RCB ride on their PowerPlay cutting edge
The Chinnaswamy Stadium, so often the producer of unbridled din, was unusually tetchy, a feeling permeated perhaps by the knowledge of the home side not having enough runs on the board. They had 174, which Virat Kohli told his bowlers was good on that wicket. However, David Warner, who walked out to bat amidst the brief unease, thought it was an easily achievable target. And he had numerical validation to believe the same.
Since 2018, teams batting first have had only six wins in 16 matches here. The average score batting first was 180, and the average winning score batting first was 192. Four nights ago, 212 hadn’t been enough. Yes, this was a day game and on more than one occasion, the pitch conspired to yank a hitter out of shape. It is exactly why Warner fielded first and why Faf du Plessis wanted to do so too. Even without the dew, as the evening wears on, the pitch gets a little glaze on top and the ball skids onto the bat better.
Before the lights could take full effect, there was a small window for Mohammed Siraj and Co. to make their play with the ball, to land those early dents that could hopefully help nullify the toss as well as the scoreboard disadvantage. On the flipside, when the Capitals began their chase, they may have viewed the seamers as their likeliest source of quick runs. RCB’s batters in the PowerPlay took 31 from three overs of the fast bowlers and just 16 from the other three sent down by the spinners.
Siraj’s first delivery was on a seven-metre length and cutting back into Warner, which the Capitals skipper could only stab away. It set the tone for the crowd to rediscover its voice. Four balls later, the bedlam was rediscovered when Prithvi Shaw pushed a Siraj ball towards extra cover and set off tentatively. His opposite Impact Substitute, Anuj Rawat, dived, got up off-balanced and still lined up a throw that found its mark and caught Shaw short.
Before Siraj got back to his bowling mark in the next over, the Capitals were 2/2 with Kohli settling under a Mitchell Marsh skier. Siraj then invoked Test match levels of intensity as he charged in and cut a ball into Yash Dhull from length and wheeled away into a mock celebrappeal. Next ball was fuller and cut back into the Dhull, beating him for pace and catching him on the pads flush in front of the stumps. At 2/3, Capitals’ plans of tucking into a Bengaluru buffet had received a rude plate snatch.
These fast starts with the ball have been a noticeable uptick in RCB’s game at the start of IPL 2023. They were the worst bowling team in the PowerPlay last year, taking only 19 wickets across the season at an average of 42.74 and an economy of 8.46. In contrast, they had their opposition at 29/3 (MI), 47/2 (KKR) and 37/3 (LSG) at the six-over mark coming into the game for an average of 14.13 and an economy of 6.28. On Saturday, Delhi Capitals were 32/4 having hit their first boundary off the 23rd ball of the innings.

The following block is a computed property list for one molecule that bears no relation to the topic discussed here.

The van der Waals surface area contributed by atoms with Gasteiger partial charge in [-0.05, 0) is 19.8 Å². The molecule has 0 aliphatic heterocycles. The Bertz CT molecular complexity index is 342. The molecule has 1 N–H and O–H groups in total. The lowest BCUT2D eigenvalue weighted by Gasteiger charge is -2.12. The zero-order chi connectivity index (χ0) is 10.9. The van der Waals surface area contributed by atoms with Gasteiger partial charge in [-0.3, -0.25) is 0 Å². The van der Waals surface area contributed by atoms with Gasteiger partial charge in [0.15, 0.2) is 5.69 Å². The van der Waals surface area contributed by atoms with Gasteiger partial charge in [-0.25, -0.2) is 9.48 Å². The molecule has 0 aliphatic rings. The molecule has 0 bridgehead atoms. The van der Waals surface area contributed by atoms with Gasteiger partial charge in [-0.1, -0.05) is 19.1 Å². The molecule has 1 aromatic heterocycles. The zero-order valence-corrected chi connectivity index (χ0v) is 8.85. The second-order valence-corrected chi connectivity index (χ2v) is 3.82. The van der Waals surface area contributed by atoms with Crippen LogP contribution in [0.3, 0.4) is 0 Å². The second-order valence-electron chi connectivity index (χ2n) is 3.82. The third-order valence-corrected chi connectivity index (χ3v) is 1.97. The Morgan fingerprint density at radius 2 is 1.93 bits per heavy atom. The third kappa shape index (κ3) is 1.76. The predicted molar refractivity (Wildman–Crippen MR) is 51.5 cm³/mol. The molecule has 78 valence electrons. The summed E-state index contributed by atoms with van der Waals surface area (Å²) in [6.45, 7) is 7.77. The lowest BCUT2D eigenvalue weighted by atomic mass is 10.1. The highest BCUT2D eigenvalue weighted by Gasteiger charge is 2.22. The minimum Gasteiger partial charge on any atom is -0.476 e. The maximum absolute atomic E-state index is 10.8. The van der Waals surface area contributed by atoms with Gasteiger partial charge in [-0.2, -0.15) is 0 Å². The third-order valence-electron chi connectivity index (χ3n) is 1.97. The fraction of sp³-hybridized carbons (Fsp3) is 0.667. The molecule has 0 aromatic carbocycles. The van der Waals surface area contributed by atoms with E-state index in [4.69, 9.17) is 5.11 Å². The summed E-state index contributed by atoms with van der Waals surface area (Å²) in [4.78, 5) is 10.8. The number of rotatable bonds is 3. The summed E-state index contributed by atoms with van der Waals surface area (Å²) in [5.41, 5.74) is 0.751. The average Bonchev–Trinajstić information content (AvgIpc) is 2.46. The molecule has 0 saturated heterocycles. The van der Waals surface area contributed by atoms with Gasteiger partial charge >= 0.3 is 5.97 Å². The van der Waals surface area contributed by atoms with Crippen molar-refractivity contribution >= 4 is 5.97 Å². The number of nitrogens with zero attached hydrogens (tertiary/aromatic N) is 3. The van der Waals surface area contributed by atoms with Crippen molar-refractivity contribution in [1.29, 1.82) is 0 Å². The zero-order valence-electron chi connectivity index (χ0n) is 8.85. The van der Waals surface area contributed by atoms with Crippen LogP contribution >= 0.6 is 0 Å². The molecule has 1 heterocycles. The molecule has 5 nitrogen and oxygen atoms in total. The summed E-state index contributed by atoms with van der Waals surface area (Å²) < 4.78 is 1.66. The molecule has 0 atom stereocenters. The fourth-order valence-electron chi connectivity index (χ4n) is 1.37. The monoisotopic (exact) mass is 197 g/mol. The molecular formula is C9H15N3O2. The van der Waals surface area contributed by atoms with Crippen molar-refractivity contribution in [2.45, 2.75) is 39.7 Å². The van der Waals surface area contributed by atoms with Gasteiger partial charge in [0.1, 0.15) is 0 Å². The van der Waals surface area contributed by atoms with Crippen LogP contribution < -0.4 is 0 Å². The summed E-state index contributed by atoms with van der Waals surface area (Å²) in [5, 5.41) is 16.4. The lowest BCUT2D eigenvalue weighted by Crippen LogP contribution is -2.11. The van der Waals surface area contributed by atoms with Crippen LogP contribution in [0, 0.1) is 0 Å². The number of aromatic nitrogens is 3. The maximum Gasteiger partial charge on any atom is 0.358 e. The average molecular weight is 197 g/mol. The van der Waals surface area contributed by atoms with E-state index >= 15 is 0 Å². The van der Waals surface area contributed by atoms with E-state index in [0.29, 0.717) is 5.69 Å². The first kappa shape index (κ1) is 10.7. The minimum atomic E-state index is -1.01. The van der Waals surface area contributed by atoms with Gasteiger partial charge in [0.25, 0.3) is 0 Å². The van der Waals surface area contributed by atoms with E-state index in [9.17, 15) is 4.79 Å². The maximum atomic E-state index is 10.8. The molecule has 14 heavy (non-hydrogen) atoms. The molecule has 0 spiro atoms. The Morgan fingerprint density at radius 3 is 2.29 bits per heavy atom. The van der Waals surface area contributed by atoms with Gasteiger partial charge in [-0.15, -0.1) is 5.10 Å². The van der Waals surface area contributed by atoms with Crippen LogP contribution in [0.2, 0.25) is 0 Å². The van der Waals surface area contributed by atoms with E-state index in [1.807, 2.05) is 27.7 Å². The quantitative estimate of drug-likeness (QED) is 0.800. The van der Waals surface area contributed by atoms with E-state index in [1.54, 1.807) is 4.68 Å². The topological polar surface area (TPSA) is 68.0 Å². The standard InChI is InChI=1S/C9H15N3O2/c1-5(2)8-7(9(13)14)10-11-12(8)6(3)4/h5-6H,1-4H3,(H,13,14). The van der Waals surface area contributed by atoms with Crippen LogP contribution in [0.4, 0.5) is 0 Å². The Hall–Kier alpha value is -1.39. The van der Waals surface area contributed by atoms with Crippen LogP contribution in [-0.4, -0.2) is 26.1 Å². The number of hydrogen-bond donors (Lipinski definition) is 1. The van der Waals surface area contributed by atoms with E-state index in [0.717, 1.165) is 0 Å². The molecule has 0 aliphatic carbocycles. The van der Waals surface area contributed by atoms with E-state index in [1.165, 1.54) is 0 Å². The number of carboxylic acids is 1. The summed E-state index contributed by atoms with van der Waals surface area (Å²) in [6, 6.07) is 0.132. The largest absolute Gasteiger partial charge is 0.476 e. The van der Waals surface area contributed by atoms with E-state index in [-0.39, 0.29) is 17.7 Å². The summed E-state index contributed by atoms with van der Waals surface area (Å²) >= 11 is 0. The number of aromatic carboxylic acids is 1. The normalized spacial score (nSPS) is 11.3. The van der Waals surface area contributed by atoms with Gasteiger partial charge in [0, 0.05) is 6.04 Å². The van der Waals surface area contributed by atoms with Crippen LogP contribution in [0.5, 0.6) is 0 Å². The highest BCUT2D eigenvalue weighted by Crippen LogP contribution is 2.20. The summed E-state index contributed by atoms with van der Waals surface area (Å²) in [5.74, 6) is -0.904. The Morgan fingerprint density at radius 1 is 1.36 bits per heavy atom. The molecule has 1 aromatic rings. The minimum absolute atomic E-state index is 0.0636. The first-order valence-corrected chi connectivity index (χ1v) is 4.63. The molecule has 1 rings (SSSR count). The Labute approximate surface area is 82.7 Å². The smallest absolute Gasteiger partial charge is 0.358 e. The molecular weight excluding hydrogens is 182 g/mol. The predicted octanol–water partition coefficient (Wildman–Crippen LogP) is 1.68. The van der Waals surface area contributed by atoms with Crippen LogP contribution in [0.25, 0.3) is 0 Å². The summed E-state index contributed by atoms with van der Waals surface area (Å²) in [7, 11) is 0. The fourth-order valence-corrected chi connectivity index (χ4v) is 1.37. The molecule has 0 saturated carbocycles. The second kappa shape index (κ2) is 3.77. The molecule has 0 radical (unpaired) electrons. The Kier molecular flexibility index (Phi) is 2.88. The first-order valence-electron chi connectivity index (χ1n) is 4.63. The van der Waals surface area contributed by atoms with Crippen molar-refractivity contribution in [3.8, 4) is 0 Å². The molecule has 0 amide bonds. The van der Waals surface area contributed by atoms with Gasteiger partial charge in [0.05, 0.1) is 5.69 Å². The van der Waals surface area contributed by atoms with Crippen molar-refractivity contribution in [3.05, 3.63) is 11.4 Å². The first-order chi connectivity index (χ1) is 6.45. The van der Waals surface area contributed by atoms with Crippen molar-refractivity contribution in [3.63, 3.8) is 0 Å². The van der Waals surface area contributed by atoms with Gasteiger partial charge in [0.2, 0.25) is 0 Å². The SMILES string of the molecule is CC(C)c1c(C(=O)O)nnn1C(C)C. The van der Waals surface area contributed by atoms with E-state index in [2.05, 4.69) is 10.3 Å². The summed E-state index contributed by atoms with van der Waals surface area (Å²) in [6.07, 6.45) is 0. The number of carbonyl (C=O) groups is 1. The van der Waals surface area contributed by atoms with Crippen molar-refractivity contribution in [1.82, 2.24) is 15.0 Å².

Siraj’s white-ball evolution in the last year, his addition of the wobble-seam delivery and the rediscovery of his outswinger has been central to this turning of the page. It propelled him to the top of the ODI rankings and erased India’s new-ball deficiency. In four games of IPL 2023, his PowerPlay economy stands at 4.7 as opposed to last season when he conceded at 10.22 to the over.
Despite Siraj’s efforts, RCB came into this game with a solitary win. It was down to them quickly losing control in the post-PowerPlay period. In that regard, the performance of local-boy Vyshak Vijaykumar ought to come as sweet relief. The Karnataka seamer was quick enough and sharp enough to be the follow-up bowler to give the hosts’ campaign the buoyancy it needed. His hard length delivery stopped on Warner, who toe-ended a catch to mid-wicket to stud RCB’s PowerPlay win. Vyshak then displayed his knuckleball tricks through the middle-overs that brought him further wickets of Axar Patel and Lalit Yadav and figures of 3 for 22 on debut.
Faf du Plessis’ grin at the end was visible from a distance as he wrapped Siraj in a bear hug at the end of the game; never mind the fates and losing the toss again, his team had climbed out of the hole they had dug for themselves. Even after having a struggling Capitals side at 53/5 that the visitors managed to cross 150 at the end was indicative of both how much easier batting had gotten in the second innings as well as underscored their efforts in the first six overs. That they got their campaign back on track while their leading wicket-taker from last season, Wanindu Hasaranga, had a rare off-day in the middle-overs ought to reinforce confidence of an even better show moving forward.
“We needed that to get the confidence back in the group. Especially the bowling group. Unfortunately, we’ve had to defend for a few games in a row now, and it’s not always easy at the Chinnaswamy. So very proud of them tonight,” du Plessis said.
“Also the new rule [Impact Substitute] now – you always feel you need more. 175 in a day game here is a good score. But with the new rule there’s some uncertainty. It proved to be the right score. But the way we bowled in the first six overs, not only today – in all the games. Siraj set the tone beautifully. Generally, the first six overs are most important with the bat. You want to play positively and get ahead of the rate. The way we bowled was just unbelievable. Huge credit to our seamers in the first six.”
Now if only they can get it all together.